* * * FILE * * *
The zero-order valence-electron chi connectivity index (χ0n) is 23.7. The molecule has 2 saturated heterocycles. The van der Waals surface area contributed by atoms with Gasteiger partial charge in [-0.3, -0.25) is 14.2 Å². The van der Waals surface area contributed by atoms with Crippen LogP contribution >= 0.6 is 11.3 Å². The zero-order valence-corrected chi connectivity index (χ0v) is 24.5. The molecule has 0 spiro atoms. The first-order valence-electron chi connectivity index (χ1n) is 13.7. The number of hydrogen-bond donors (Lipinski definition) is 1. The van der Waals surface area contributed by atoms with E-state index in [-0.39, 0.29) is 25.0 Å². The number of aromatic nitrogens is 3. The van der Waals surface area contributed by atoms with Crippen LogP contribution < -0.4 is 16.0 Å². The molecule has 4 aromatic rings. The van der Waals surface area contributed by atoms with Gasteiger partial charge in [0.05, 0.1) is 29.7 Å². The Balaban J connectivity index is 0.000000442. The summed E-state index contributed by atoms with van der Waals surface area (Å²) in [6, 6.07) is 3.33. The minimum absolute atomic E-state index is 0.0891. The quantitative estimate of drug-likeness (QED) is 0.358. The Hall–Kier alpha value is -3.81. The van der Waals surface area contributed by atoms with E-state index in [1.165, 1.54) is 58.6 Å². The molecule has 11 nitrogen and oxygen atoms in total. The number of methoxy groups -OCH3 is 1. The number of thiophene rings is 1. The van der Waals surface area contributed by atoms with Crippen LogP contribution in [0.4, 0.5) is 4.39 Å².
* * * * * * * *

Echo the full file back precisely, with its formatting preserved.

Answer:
The zero-order valence-electron chi connectivity index (χ0n) is 23.7. The molecule has 2 saturated heterocycles. The van der Waals surface area contributed by atoms with Gasteiger partial charge in [-0.3, -0.25) is 14.2 Å². The van der Waals surface area contributed by atoms with Crippen LogP contribution >= 0.6 is 11.3 Å². The zero-order valence-corrected chi connectivity index (χ0v) is 24.5. The molecule has 0 spiro atoms. The first-order valence-electron chi connectivity index (χ1n) is 13.7. The number of hydrogen-bond donors (Lipinski definition) is 1. The van der Waals surface area contributed by atoms with E-state index in [-0.39, 0.29) is 25.0 Å². The number of aromatic nitrogens is 3. The van der Waals surface area contributed by atoms with Crippen LogP contribution < -0.4 is 16.0 Å². The molecule has 4 aromatic rings. The van der Waals surface area contributed by atoms with Gasteiger partial charge in [0.05, 0.1) is 29.7 Å². The Balaban J connectivity index is 0.000000442. The summed E-state index contributed by atoms with van der Waals surface area (Å²) in [6, 6.07) is 3.33. The minimum absolute atomic E-state index is 0.0891. The quantitative estimate of drug-likeness (QED) is 0.358. The Hall–Kier alpha value is -3.81. The van der Waals surface area contributed by atoms with E-state index in [1.165, 1.54) is 58.6 Å². The molecule has 11 nitrogen and oxygen atoms in total. The number of methoxy groups -OCH3 is 1. The number of thiophene rings is 1. The van der Waals surface area contributed by atoms with Crippen LogP contribution in [0.4, 0.5) is 4.39 Å².